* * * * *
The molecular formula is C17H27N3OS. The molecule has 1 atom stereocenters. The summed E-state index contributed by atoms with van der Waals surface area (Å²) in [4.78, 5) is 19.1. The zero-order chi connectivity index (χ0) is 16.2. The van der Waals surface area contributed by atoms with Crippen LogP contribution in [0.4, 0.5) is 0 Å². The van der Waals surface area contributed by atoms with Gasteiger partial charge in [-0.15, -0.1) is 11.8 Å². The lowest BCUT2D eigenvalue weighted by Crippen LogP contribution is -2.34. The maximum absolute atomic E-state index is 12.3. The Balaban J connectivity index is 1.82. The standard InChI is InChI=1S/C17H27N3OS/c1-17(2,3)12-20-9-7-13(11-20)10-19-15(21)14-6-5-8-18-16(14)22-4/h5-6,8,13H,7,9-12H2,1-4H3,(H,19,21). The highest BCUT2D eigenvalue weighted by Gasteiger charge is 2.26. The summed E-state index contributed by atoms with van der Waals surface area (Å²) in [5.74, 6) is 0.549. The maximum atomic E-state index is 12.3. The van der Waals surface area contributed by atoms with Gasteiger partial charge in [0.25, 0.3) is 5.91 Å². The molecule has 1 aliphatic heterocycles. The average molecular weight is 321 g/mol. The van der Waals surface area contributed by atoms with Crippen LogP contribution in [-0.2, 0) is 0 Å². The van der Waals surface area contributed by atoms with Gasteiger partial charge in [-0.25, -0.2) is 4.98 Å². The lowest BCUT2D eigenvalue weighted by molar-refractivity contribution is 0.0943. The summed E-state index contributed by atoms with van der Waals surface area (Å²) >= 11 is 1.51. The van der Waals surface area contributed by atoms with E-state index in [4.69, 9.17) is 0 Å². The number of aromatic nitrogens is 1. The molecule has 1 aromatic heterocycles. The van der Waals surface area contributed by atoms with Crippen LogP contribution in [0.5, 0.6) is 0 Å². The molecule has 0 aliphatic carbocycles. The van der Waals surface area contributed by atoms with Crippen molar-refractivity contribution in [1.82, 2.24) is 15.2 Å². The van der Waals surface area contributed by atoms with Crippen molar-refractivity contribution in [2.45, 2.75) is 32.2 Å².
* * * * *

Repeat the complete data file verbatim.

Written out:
The molecular formula is C17H27N3OS. The molecule has 1 atom stereocenters. The summed E-state index contributed by atoms with van der Waals surface area (Å²) in [4.78, 5) is 19.1. The zero-order chi connectivity index (χ0) is 16.2. The van der Waals surface area contributed by atoms with Crippen LogP contribution in [0.4, 0.5) is 0 Å². The van der Waals surface area contributed by atoms with Gasteiger partial charge in [-0.15, -0.1) is 11.8 Å². The lowest BCUT2D eigenvalue weighted by Crippen LogP contribution is -2.34. The maximum absolute atomic E-state index is 12.3. The Balaban J connectivity index is 1.82. The standard InChI is InChI=1S/C17H27N3OS/c1-17(2,3)12-20-9-7-13(11-20)10-19-15(21)14-6-5-8-18-16(14)22-4/h5-6,8,13H,7,9-12H2,1-4H3,(H,19,21). The highest BCUT2D eigenvalue weighted by Gasteiger charge is 2.26. The summed E-state index contributed by atoms with van der Waals surface area (Å²) in [5.74, 6) is 0.549. The maximum atomic E-state index is 12.3. The van der Waals surface area contributed by atoms with Gasteiger partial charge in [0.25, 0.3) is 5.91 Å². The molecule has 1 aliphatic heterocycles. The average molecular weight is 321 g/mol. The van der Waals surface area contributed by atoms with Crippen LogP contribution in [-0.2, 0) is 0 Å². The van der Waals surface area contributed by atoms with Gasteiger partial charge in [-0.25, -0.2) is 4.98 Å². The lowest BCUT2D eigenvalue weighted by molar-refractivity contribution is 0.0943. The summed E-state index contributed by atoms with van der Waals surface area (Å²) >= 11 is 1.51. The van der Waals surface area contributed by atoms with E-state index in [4.69, 9.17) is 0 Å². The number of aromatic nitrogens is 1. The molecule has 1 aromatic heterocycles. The van der Waals surface area contributed by atoms with Crippen LogP contribution in [0.5, 0.6) is 0 Å². The molecule has 0 aliphatic carbocycles. The van der Waals surface area contributed by atoms with Crippen molar-refractivity contribution in [1.82, 2.24) is 15.2 Å². The van der Waals surface area contributed by atoms with Crippen molar-refractivity contribution in [2.45, 2.75) is 32.2 Å².